T03538 NUDE AND RUINS 1944
Gouache on board 23 1/4 × 14 5/8 (604 × 370)
Inscribed ‘BORIS ANREP/1944’ on reverse and BORIS ANREP/NUDE & RUINS./PAINTED 1944' on label on reverse
Bequeathed by Mrs M.J.A. Russell (d.1981); accepted 1982
Prov: Believed to have been acquired by Mrs Russell from the artist
Justin Vulliamy, who assisted Boris Anrep in his work in mosaic, writes of this work (letter, 23 February 1986):
I would say that Boris painted it while at his Heath Studio NW3, when working as Russian monitor at Reuters, at about the time when his friendship with Maud Russell was formed, and I have a feeling that it may have been made as a gift for her, with an esoteric meaning ... Boris could be an accomplished painter, but his work in this medium is rare ... I agree that the picture was probably meant as a tribute to Maud Russell.
The figure in the Tate's picture is without question based on the image of a particular bronze by Maillol. Anrep's own copy of Maurice Denis, A. Maillol, Paris, Editions des ‘Cahiers d'Aujourd'hui’, 1925, which Anrep gave to Justin Vulliamy, reproduces this work seen from two different angles. The right hand image in plate 30 shows it from an angle of view virtually identical to that in the Tate's picture in which, however, Anrep has substituted fragments of masonry for Maillol's integral base. The 1925 monograph contains no captions for the illustrations, no list of work and no index. It is therefore not known in what way Anrep may have interpreted the iconography of the Maillol, a work of 1899 reproduced elsewhere as ‘Eve à la Pomme’. In Justin Vulliamy's view, Anrep ‘may not have known, or cared, for an Eve connotation of the figure, which might equally well have been, in a classical context, a Judgement of Paris (or Pomona)’.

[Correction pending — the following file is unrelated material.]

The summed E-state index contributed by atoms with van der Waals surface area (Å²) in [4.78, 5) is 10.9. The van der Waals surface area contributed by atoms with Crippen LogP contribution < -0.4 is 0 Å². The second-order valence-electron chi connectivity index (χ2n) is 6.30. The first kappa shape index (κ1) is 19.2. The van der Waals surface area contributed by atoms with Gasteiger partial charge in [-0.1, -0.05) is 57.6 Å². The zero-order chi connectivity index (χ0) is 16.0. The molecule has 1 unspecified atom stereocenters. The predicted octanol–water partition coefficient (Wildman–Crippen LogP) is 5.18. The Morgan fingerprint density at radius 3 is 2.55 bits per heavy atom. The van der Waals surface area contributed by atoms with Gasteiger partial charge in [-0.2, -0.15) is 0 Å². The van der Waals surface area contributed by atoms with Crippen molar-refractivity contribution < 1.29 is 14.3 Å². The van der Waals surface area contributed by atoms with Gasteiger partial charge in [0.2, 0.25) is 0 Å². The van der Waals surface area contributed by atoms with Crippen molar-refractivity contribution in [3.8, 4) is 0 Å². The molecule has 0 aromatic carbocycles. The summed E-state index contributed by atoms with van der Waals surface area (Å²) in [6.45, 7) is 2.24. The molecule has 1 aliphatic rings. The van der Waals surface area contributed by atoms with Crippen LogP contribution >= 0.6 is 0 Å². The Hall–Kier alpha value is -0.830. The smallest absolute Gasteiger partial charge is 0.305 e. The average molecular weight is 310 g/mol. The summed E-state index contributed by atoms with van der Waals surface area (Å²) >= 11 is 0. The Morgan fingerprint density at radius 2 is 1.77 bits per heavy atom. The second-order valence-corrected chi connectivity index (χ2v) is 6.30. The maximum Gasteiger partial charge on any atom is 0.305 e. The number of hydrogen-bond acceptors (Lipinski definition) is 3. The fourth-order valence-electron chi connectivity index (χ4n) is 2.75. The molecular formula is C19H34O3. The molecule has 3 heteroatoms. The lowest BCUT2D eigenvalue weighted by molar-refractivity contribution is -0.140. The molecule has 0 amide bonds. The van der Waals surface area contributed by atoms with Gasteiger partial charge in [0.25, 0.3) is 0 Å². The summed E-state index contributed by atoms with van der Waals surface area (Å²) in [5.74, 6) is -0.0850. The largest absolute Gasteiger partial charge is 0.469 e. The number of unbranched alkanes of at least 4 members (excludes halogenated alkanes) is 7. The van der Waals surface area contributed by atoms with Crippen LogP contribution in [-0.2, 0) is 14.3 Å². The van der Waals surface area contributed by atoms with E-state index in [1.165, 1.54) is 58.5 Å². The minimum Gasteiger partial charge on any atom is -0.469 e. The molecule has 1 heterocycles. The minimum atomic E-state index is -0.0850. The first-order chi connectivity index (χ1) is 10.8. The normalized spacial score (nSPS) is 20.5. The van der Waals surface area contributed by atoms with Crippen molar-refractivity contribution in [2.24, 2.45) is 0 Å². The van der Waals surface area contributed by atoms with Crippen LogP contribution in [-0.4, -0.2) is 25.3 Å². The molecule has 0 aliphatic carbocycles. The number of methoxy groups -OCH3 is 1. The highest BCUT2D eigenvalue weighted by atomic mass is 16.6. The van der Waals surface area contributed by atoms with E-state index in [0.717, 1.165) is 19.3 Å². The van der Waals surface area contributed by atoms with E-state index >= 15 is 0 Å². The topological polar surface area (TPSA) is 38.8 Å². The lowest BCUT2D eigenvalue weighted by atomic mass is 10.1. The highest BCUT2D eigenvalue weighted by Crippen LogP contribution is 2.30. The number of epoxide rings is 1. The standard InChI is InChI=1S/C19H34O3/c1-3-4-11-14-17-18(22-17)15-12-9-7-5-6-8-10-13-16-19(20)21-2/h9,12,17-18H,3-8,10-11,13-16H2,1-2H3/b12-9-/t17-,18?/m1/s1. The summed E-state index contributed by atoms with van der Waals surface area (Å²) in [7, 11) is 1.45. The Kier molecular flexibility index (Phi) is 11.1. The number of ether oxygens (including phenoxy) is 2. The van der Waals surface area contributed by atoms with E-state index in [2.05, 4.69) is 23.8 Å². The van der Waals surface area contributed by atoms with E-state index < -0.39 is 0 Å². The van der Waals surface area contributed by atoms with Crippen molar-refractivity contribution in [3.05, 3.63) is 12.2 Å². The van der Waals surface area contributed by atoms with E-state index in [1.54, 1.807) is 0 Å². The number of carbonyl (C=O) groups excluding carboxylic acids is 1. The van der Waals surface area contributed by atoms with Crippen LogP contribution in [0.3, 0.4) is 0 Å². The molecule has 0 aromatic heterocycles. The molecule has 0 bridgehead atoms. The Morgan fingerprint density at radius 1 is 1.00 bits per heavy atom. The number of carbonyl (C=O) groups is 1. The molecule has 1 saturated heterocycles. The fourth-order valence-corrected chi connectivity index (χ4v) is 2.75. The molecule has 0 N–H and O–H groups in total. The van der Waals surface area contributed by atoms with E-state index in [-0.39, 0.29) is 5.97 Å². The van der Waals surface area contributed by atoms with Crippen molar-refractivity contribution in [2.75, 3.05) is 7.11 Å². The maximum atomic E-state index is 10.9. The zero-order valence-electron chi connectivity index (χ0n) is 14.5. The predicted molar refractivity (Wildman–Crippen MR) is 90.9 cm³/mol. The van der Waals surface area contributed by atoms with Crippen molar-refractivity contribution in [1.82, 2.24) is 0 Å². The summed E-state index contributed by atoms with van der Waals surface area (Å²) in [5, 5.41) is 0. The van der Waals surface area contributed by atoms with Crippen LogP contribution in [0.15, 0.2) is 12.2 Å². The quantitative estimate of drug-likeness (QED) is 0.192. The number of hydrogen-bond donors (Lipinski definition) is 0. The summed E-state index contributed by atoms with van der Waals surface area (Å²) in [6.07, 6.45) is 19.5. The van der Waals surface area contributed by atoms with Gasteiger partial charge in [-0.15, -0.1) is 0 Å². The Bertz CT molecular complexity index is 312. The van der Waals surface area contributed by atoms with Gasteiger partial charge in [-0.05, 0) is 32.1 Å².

Dr Igor Anrep, the artist's son, told the compiler that his father was interested in classical art in general, in theories about the classical in art, and in classical ruins. But Justin Vulliamy adds that ‘as for classical antiquity Boris had rather slight regard for stylistic purity; he was of course a Byzantinist (tending to modified mosaical forms) and with knowledge of the Russian ikon (Roublev etc.). Without doubt he had the latter in mind while doing the background of the “Nude”.’
Recalling that Anrep's mosaics often had double meanings, Ivor Anrep thinks it possible that ‘Nude and Ruins’ might have been intended to signify the collapse of European civilisation. There is also an obvious possible link with Anrep's experience of the Blitz in the London of 1944, in which the volume on Maillol in which the related image appears suffered damage from exposure to the elements, as a result of bomb damage to Anrep's studio.
Anrep is known to have made two portraits of the testator, Mrs Gilbert Russell (1891–1981). One, believed to be a watercolour, was also made in the early 1940s, represents her standing by a spring, and contains zodiacal and astrological imagery (private information). The other, bearing the legend ‘FOLLY’, forms part of ‘The Modern Virtues’, the fourth and final sequence (located in the North Vestibule) of Anrep's mosaic floors in the National Gallery, London. It is reproduced on the back cover of Angelina Morhange, Boris Anrep: The National Gallery Mosaics, 1979. The commission for ‘The Modern Virtues’ was offered to the National Gallery by Mrs Russell in March 1945 and the work was opened to the public in November 1952. Mrs Russell also bequeathed to the Tate an imaginary portrait of Anrep by Pierre Roy, of 1949 (T03537).
Mrs Russell owned a pencil drawing by Maillol of a standing female nude (‘Etude de Nu’, 13 1/4 × 8 1/2 in, sold Sotheby's 1 December 1982 (131, repr.) with other works from her collection). The pose is related only very indirectly to that in the Tate's painting.
The Tate Gallery 1982-84: Illustrated Catalogue of Acquisitions, London 1986